Update #2 (1/27/16): Based on the LinkedIn job notification I received yesterday, it seems that ETS will be responsible for overseeing essay grading on the new SAT. That’s actually a move away from Pearson, which has been grading the essays since 2005. Not sure what to think of this. Maybe that’s the bone the College Board threw to ETS to compensate for having taken the actual test-writing away. Or maybe they’re just trying to distance themselves from Pearson.
Update: Hardly had I published this post when I discovered recent information indicating that ETS is still playing a consulting role, along with other organizations/individuals, in the creation of the new SAT. I hope to clarify in further posts. Even so, the information below raises a number of significant questions.
Thanks to Akil Bello over at Bell Curves for finally getting an answer:
(In case the image is too small for you to read, the College Board’s Aaron Lemon-Strauss states that “with rSAT we manage all writing/form construction in-house. use some contractors for scale, but it’s all managed here now.” You can also view the original Twitter conversation here.)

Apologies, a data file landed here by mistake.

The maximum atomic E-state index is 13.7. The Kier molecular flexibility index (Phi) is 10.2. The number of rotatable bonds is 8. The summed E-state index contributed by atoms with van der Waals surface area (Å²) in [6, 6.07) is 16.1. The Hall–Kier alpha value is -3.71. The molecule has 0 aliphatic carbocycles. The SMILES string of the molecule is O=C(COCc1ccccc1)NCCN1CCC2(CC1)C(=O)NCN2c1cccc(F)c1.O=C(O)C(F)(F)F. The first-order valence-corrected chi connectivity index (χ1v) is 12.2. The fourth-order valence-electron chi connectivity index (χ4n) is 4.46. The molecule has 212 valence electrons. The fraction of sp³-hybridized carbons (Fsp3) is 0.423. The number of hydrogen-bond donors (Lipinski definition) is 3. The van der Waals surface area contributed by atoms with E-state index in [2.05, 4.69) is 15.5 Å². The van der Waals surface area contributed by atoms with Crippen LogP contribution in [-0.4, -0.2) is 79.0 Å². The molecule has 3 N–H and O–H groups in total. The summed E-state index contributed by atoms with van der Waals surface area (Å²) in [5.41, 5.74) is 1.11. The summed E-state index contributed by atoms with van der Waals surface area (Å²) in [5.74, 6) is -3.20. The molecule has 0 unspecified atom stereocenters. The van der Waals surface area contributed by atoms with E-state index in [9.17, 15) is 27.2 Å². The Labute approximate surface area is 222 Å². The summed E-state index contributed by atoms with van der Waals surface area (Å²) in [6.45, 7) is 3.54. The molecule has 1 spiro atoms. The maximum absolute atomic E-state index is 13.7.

Now, some questions:
What is the nature of the College Board’s contract with ETS?
Who exactly is writing the actual test questions?
Who are these contractors “used for scale,” and what are their qualifications? What percentage counts as “some?”
What effect will this have on the validity of the redesigned exam? (As I learned from Stanford’s Jim Milgram, one of the original Common Core validation committee members, many of the College Board’s most experienced psychometricians have been replaced.)
Are the education officials who are mandated the redesigned SAT in Connecticut, Michigan, Colorado, Illinois, and New York City aware that the test is no longer being written by ETS?
Why has this not been reported in the media? I cannot recall a single article, in any outlet, about the rollout of the new test that even alluded to this issue. ETS has been involved in writing the SAT since the 1940s. It is almost impossible to overstate what a radical change this is.